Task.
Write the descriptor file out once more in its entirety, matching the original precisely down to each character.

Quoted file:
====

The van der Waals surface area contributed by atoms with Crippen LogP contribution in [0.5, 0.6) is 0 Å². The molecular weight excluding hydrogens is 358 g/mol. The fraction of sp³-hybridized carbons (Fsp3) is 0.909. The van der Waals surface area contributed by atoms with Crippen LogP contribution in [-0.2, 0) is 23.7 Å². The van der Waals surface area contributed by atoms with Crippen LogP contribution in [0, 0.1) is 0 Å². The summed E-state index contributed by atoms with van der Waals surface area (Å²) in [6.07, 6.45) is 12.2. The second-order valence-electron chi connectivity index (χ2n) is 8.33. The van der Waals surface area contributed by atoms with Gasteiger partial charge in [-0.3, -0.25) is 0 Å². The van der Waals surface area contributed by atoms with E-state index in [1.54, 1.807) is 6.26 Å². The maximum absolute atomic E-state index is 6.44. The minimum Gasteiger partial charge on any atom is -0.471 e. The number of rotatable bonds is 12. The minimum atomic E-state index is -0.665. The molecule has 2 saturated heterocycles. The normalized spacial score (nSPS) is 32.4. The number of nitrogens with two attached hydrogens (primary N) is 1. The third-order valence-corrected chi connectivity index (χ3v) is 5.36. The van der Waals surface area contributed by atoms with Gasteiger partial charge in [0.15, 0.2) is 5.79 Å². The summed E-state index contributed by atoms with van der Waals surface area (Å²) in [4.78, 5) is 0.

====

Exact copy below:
The van der Waals surface area contributed by atoms with Crippen LogP contribution in [0.5, 0.6) is 0 Å². The molecular weight excluding hydrogens is 358 g/mol. The fraction of sp³-hybridized carbons (Fsp3) is 0.909. The van der Waals surface area contributed by atoms with Crippen LogP contribution in [-0.2, 0) is 23.7 Å². The van der Waals surface area contributed by atoms with Crippen LogP contribution in [0, 0.1) is 0 Å². The summed E-state index contributed by atoms with van der Waals surface area (Å²) in [6.07, 6.45) is 12.2. The second-order valence-electron chi connectivity index (χ2n) is 8.33. The van der Waals surface area contributed by atoms with Gasteiger partial charge in [-0.3, -0.25) is 0 Å². The van der Waals surface area contributed by atoms with E-state index in [1.54, 1.807) is 6.26 Å². The maximum absolute atomic E-state index is 6.44. The minimum Gasteiger partial charge on any atom is -0.471 e. The number of rotatable bonds is 12. The minimum atomic E-state index is -0.665. The molecule has 2 saturated heterocycles. The normalized spacial score (nSPS) is 32.4. The number of nitrogens with two attached hydrogens (primary N) is 1. The third-order valence-corrected chi connectivity index (χ3v) is 5.36. The van der Waals surface area contributed by atoms with Gasteiger partial charge in [0.15, 0.2) is 5.79 Å². The summed E-state index contributed by atoms with van der Waals surface area (Å²) in [4.78, 5) is 0.